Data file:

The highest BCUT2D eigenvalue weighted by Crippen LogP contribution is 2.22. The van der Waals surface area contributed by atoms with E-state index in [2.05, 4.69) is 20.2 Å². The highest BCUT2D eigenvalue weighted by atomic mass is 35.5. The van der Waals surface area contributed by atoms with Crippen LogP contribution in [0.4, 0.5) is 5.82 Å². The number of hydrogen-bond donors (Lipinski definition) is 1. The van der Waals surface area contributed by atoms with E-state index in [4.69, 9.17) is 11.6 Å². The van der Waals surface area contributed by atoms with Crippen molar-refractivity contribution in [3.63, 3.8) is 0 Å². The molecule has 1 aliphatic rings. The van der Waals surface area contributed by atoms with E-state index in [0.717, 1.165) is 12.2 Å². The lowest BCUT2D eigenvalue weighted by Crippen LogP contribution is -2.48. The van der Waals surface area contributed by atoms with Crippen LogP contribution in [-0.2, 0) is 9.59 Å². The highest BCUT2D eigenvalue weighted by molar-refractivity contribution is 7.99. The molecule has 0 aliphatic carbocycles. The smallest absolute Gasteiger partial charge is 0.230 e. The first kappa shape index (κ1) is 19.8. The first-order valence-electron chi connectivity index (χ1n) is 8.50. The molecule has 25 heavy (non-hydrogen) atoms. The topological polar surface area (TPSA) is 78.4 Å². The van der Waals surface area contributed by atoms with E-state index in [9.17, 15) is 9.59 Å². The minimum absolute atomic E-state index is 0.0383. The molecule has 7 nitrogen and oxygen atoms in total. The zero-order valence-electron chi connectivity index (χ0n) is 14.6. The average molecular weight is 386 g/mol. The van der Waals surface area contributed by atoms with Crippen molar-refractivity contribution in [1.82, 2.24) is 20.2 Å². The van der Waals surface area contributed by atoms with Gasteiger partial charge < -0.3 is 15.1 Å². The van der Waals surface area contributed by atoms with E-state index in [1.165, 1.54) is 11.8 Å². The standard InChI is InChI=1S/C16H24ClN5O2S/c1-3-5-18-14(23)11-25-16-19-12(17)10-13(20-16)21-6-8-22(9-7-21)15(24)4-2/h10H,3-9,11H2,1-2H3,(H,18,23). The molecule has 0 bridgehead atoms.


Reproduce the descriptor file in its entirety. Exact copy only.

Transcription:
The highest BCUT2D eigenvalue weighted by Crippen LogP contribution is 2.22. The van der Waals surface area contributed by atoms with E-state index in [2.05, 4.69) is 20.2 Å². The highest BCUT2D eigenvalue weighted by atomic mass is 35.5. The van der Waals surface area contributed by atoms with Crippen LogP contribution in [0.4, 0.5) is 5.82 Å². The number of hydrogen-bond donors (Lipinski definition) is 1. The van der Waals surface area contributed by atoms with E-state index in [4.69, 9.17) is 11.6 Å². The van der Waals surface area contributed by atoms with Crippen molar-refractivity contribution in [3.63, 3.8) is 0 Å². The molecule has 1 aliphatic rings. The van der Waals surface area contributed by atoms with E-state index in [0.717, 1.165) is 12.2 Å². The lowest BCUT2D eigenvalue weighted by Crippen LogP contribution is -2.48. The van der Waals surface area contributed by atoms with Crippen LogP contribution in [-0.2, 0) is 9.59 Å². The highest BCUT2D eigenvalue weighted by molar-refractivity contribution is 7.99. The molecule has 0 aliphatic carbocycles. The smallest absolute Gasteiger partial charge is 0.230 e. The first kappa shape index (κ1) is 19.8. The first-order valence-electron chi connectivity index (χ1n) is 8.50. The molecule has 25 heavy (non-hydrogen) atoms. The topological polar surface area (TPSA) is 78.4 Å². The van der Waals surface area contributed by atoms with E-state index in [9.17, 15) is 9.59 Å². The minimum absolute atomic E-state index is 0.0383. The molecule has 7 nitrogen and oxygen atoms in total. The zero-order valence-electron chi connectivity index (χ0n) is 14.6. The average molecular weight is 386 g/mol. The van der Waals surface area contributed by atoms with Crippen molar-refractivity contribution in [1.82, 2.24) is 20.2 Å². The van der Waals surface area contributed by atoms with Gasteiger partial charge < -0.3 is 15.1 Å². The van der Waals surface area contributed by atoms with E-state index in [1.165, 1.54) is 11.8 Å². The standard InChI is InChI=1S/C16H24ClN5O2S/c1-3-5-18-14(23)11-25-16-19-12(17)10-13(20-16)21-6-8-22(9-7-21)15(24)4-2/h10H,3-9,11H2,1-2H3,(H,18,23). The molecule has 0 bridgehead atoms.